One alumna’s journey inspired her
to make an impact on families
By Mindy GreenRecent graduate Laura Romero is making a lasting impression on some Austin families. During her graduate practicum in the School of Family and Consumer Sciences’ Family and Child Studies program, Romero developed a groundbreaking program that helps siblings of premature babies cope with familial stress during the baby’s long-term stay in the neonatal intensive care unit (NICU).
“My research revealed that very few programs were in place for siblings of children with special healthcare needs, not only across the United States, but worldwide as well,” Romero says.
Romero developed Sibling Sundaes to fill that void.
In Sibling Sundaes, children learn about the equipment in the NICU, hear about other children who have experienced similar situations, create a stronger bond with their new sibling by decorating a nameplate for the baby’s isolette and visit with the new family member in the NICU.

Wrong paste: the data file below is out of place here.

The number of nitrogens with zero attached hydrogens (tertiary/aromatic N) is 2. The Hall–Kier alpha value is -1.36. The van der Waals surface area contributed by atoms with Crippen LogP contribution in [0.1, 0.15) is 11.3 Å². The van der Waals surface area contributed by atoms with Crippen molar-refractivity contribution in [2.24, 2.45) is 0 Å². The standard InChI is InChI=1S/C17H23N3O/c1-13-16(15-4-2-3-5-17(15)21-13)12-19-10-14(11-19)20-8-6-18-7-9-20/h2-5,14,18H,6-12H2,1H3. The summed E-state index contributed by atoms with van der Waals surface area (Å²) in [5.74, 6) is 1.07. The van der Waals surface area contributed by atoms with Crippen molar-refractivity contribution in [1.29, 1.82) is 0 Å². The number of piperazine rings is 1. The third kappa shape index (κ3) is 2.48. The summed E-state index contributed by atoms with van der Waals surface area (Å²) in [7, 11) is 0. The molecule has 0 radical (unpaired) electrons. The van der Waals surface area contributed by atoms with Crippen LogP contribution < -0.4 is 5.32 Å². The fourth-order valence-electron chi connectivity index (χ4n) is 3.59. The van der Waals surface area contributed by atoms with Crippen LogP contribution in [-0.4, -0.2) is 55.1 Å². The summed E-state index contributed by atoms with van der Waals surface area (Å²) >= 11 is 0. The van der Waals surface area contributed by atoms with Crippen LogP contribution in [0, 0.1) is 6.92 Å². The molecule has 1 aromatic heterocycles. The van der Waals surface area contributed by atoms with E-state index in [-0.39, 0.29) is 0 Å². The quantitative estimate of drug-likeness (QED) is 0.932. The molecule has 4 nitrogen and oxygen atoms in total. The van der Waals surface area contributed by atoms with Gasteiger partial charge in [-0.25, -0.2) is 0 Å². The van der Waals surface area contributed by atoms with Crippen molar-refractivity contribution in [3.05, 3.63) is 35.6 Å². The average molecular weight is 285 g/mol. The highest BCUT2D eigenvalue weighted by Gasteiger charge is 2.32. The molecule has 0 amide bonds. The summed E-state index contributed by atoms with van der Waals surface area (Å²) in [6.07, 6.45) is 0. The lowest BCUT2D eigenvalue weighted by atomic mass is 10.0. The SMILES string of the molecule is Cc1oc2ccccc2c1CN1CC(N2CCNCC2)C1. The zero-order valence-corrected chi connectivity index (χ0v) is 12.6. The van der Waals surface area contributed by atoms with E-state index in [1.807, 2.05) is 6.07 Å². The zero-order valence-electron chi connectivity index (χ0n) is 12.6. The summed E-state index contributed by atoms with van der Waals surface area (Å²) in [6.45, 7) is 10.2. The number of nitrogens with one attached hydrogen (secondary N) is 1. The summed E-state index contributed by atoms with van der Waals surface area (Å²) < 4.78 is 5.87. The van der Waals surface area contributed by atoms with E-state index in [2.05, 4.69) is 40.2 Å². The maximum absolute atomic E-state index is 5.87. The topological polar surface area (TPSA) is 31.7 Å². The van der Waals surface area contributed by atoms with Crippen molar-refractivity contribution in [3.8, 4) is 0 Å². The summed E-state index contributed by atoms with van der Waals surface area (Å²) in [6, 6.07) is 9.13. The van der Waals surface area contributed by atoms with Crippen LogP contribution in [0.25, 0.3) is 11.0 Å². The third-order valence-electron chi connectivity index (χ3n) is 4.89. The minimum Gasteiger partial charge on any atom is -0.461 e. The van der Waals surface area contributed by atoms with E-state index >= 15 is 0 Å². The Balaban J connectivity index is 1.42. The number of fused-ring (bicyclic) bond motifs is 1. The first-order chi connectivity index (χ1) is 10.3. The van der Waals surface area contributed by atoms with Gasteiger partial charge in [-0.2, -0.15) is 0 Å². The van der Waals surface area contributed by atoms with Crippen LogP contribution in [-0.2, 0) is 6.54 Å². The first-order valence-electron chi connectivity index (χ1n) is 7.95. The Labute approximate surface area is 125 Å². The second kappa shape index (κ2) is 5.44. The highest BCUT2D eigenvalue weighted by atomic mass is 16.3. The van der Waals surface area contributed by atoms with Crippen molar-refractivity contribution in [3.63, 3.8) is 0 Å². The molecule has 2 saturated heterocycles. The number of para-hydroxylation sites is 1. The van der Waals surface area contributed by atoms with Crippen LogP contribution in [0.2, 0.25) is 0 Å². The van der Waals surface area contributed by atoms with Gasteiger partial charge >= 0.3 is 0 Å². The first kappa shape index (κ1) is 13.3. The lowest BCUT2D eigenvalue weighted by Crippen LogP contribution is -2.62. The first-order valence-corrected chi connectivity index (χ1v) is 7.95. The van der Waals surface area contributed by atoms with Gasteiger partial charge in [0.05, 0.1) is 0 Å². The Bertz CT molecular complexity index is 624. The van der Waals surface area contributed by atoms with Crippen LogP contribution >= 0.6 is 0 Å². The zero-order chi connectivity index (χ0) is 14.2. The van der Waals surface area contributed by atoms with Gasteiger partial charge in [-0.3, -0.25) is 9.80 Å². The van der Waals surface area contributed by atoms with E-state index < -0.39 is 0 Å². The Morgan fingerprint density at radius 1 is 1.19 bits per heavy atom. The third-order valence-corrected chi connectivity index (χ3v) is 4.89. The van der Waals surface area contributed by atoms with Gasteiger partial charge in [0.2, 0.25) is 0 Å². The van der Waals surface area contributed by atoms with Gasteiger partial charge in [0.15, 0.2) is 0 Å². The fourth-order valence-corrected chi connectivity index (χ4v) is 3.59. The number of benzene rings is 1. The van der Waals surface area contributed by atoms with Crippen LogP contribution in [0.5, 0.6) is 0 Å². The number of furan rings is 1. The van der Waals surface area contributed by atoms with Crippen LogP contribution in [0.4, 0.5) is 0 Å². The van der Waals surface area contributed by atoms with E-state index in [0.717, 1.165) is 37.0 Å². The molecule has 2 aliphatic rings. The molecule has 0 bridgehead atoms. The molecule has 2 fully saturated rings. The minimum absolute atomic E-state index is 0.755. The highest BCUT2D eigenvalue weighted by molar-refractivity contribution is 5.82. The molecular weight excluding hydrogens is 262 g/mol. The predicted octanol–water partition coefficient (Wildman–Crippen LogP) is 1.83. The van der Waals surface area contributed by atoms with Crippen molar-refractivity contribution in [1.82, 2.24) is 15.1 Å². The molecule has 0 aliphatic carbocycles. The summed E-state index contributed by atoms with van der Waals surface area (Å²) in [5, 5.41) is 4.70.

“For a few hours a month, families can spend time altogether, bonding just as they would when a baby comes home from the hospital after birth,” Romero says.
Romero’s passion for sibling support was born from personal experience. When her daughter arrived prematurely and was later diagnosed with cerebral palsy, she was concerned how her two-year-old son would adjust to those life-changing events. “Every circumstance in life — especially the most difficult ones — change you for the better or change you for the worse,” says Romero.
Romero tested her program during her internship. The success of her initiative led to full-time employment. Romero now facilitates Sibling Sundaes at both St. David’s Medical Center and St. David’s North Austin Medical Center. She is also the Family Support Navigator and Sibling Support Specialist for Hand to Hold, an Austin-based non-profit that provides resources and support to families of preemies.
Romero finds the ability to create changes for the better immensely satisfying. “The greatest joy is watching siblings come back from visiting their brothers and sisters and seeing their big smiles as they talk about their experience,” she says.
Learn more about Romero’s program here.